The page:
That’s why StreamElements, a platform which powers over 1.1 million digital content creators across Twitch, YouTube Live, and Facebook Gaming, is stepping up to provide assistance. The company is partnering with the It Gets Better Project for a new campaign that aims to help create safer and more inclusive LGBTQ spaces online, providing support for the community during Pride Month and beyond. 

As part of the campaign, StreamElements is:

  • Donating $25,000 to the It Gets Better Project and 100% of the proceeds from Prime-themed merchandise. It Gets Better, of course, is a nonprofit organization that leverages the power of media to reach and provide critical support and hope to LGBTQ+ young people around the world.
  • Collaborating with and commissioning graphics from LGBTQ+ artists Jaime Hayde and Andrea Marroquín, which will be used on special merchandise items for charity and shared with the broader streaming community for use in their individual merch stores.
  • Creating special overlays and alerts that feature the Pride-themed art for livestreamers to use on their channels. This “SuperTheme” can be used at various stages of a livestreamed broadcast and incorporates art from Hayde.
  • Spotlighting LGBTQ+ creators throughout the month via its social media channels, highlighting their work and including videos where they will share their journey and comment on what Pride means to them.

The initiative was spearheaded Sean Horvath, CRO of StreamElements and a proud member of the LGBTQ+ community, who says, “Pride has always been an important part of my life. Seeing StreamElements partner with LGBTQ+ content creators and the highly impactful Its Gets Better Project to drive social change is a significant milestone, especially for myself and many other members of our staff who are part of the community we’re celebrating. Our goal with this campaign is to not only shine a light on all the amazing things Pride represents, but to continue our previous commitment to supporting diversity by ensuring the efforts we put forward are prominent year-round.”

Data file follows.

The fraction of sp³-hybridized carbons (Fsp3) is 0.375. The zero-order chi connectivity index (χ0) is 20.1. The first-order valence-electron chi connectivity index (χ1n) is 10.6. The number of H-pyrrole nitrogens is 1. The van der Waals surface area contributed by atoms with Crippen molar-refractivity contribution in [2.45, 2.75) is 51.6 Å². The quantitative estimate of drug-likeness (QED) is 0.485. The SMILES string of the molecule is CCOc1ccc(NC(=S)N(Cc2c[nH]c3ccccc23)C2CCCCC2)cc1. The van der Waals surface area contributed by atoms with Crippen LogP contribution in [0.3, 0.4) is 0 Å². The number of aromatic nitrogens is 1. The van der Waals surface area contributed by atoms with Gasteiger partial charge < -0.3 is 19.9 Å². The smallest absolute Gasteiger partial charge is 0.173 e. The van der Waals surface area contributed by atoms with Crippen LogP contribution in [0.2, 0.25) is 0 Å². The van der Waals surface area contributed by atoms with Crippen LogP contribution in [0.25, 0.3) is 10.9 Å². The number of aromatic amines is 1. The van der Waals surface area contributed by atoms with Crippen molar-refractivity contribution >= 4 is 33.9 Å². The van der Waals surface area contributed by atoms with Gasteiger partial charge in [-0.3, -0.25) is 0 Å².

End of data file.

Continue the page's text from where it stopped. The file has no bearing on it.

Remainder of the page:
You can find out more at the StreamElements website.

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Sports

Out track star heads to Tokyo as video of her hugging her Gran goes viral

Her moment of victory and celebration with her Gran was caught on video and later shared thousands of times on Twitter

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Sha'Carri Richardson (Screenshot via NBC Sports on YouTube)

EUGENE, Or. – A 21-year-old out female sprinter is headed to the summer Olympic games in Tokyo after winning the 100-meter heat and securing a coveted spot as part of the U.S. women’s team in the Olympic trials that were held at the newly renovated Hayward Field at the University of Oregon in Eugene this past weekend.

Sha’Carri Richardson, a former Louisiana State University (LSU) sprinter put on an amazing run, afterwards telling NBC News Sports that her biological mother died just a week before the qualifying Olympic trials. Richardson, who celebrated her win by running up the Hayward Field stairs to hug her grandmother, says that family means everything.

“My family has kept me grounded,” Richardson said. “This year has been crazy for me. Going from just last week losing my biological mother passed away and still choosing to pursue my dream, still coming out here and still trying to make the family that I still have on this earth proud.”

Her moment of victory and celebration with her Gran was caught on video and later shared thousands of times on Twitter including by Deputy White House Press Secretary Karine Jean-Pierre.

The sprinter also took time to thank her girlfriend who she had said inspires her, and also picked out her hair color. “My girlfriend actually picked my [hair] color,” Richardson said. “She said it like spoke to her, the fact that it was just so loud and vibrant, and that’s who I am.”